'Truly happy to be able to be free': Children with disabilities learn to ride bikes at Harford County summer camp

'Truly happy to be able to be free': Children with disabilities learn to ride bikes at Harford County summer camp
Josh Lemly, a manager at the Churchville Recreation Center, jogs alongside Alaina Alexander as she learns to ride a bicycle with a special rolling pin back wheel during Harford County's Bike Camp Friday. (Christine Condon / The Baltimore Sun)

Valerie Alexander’s young daughter Alaina has always wanted to ride a bike.

Alaina, who has special needs, used to watch from the door as her little sister rode along with training wheels.


“Honestly, I didn’t know how to teach her,” Valerie Alexander said.

But now, Alaina is learning.

She was one of more than 30 children with disabilities who climbed onto bicycles last week as part of Harford County’s Bike Camp at the Churchville Recreation Center, which was being held for the third year.

They learned to ride with the help of iCan Bike, which brings along bikes affixed with special rolling pins on the back rather than training wheels. The rollers, which taper off on either end, help kids learn to balance, rather than relying on the stability of training wheels, said Eric Marr of iCan Bike.

iCan Bike travels around the country offering biking camps with the unique bikes, and some tandem bikes too. Kids sit in the front to get the feel of biking, and volunteers use it as a reward for the children, too, Marr said.

Each child works one-on-one with a volunteer throughout the week. The camp has four 75-minute sessions, which include eight children, every day, said Rachel Harbin, manager of the county’s office of disability services.

“We heard from parents that riding a bike is such a thing that you take for granted, and so many kids don’t get to ride with their neighborhood friends or with their family,” Harbin said.

iCan Bike brought along a trailer full of bikes like this one, with a unique rolling-pin back wheel and a handlebar attached.
iCan Bike brought along a trailer full of bikes like this one, with a unique rolling-pin back wheel and a handlebar attached. (Christine Condon / The Baltimore Sun)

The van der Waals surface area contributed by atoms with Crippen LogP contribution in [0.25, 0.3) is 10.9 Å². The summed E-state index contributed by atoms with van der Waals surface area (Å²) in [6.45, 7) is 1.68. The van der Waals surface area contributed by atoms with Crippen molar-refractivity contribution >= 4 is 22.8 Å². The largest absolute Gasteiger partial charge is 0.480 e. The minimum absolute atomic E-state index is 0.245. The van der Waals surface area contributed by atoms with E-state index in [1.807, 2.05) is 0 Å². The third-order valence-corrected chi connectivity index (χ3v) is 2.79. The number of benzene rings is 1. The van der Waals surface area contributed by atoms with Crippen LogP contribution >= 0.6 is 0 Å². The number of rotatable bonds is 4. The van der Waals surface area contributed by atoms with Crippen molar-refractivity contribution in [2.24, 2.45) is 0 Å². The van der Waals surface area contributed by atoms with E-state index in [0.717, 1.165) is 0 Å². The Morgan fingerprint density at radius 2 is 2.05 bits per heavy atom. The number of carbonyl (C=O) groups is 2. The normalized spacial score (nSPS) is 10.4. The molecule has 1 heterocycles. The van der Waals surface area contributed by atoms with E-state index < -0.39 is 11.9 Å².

Kim Taddeo is looking forward to taking her 20-year-old son Bingham to ride on trails near her home in Bel Air. Volunteers will attach a special handlebar to the back of his bike so that she can support the bike while he rides, she said.

Bingham hadn’t tried to ride a bike in roughly five years, his mom said, so she didn’t quite know what to expect.

“When he first started to get it, you could see his little smirk, like truly happy to be able to be free,” Taddeo said. “You could really see it. He just was so happy.”

County Councilman Chad Shrodes volunteered to help Bingham learn on a rolling-pin-affixed bike in the rec center’s gymnasium earlier in the week.

So when he drove into the parking lot Friday morning and saw him riding outside, with a volunteer jogging beside him, he was moved.

“It was a special moment to see that, definitely,” he said. “I can’t get over it.”

Harbin said she frequently hears from parents after the camp about how happy they are to see their children on two wheels.


“We get letters and phone calls all the time just saying how they never thought their kid could ride a bike, and on Monday they still don't think [so], and on Friday they’re riding by themselves outside.” Harbin said.

Robbie Stewart, a 16-year-old Calvert Hall student, volunteered at the camp throughout the week. Stewart, an avid biker himself, called the experience rewarding.

“Some of them couldn’t ride a bike to begin with and now some of them are flying around the streets outside, so it’s really great to see that,” he said.

The camp has been helpful to parents too, in more ways than you’d think, said Karen Hardiman, who recently moved to the Forest Hill area with her family from Perry Hall.

She and her 13-year-old son Stuart have done Discovery Basketball and Baseball before, she said. But during those events, she was rarely able to speak with the other parents, since they all had to take part in the game. At this week’s camp, she had time to chat with them while a volunteer helped her son.

“Parents with typical kids, you have to explain a lot, and even so you don't know if they fully get it,” Hardiman said. “But you don’t have to say anything to another parent with special needs kids.”

When it came time to take a group picture, sporting Olympic-style medals, Stuart flung his arms into the air, smiling from ear to ear.

And when his mother asked him where he wants to ride his bike, sitting on the bleachers afterwards, his answer was simple.

“McDonald’s!” he said with a grin.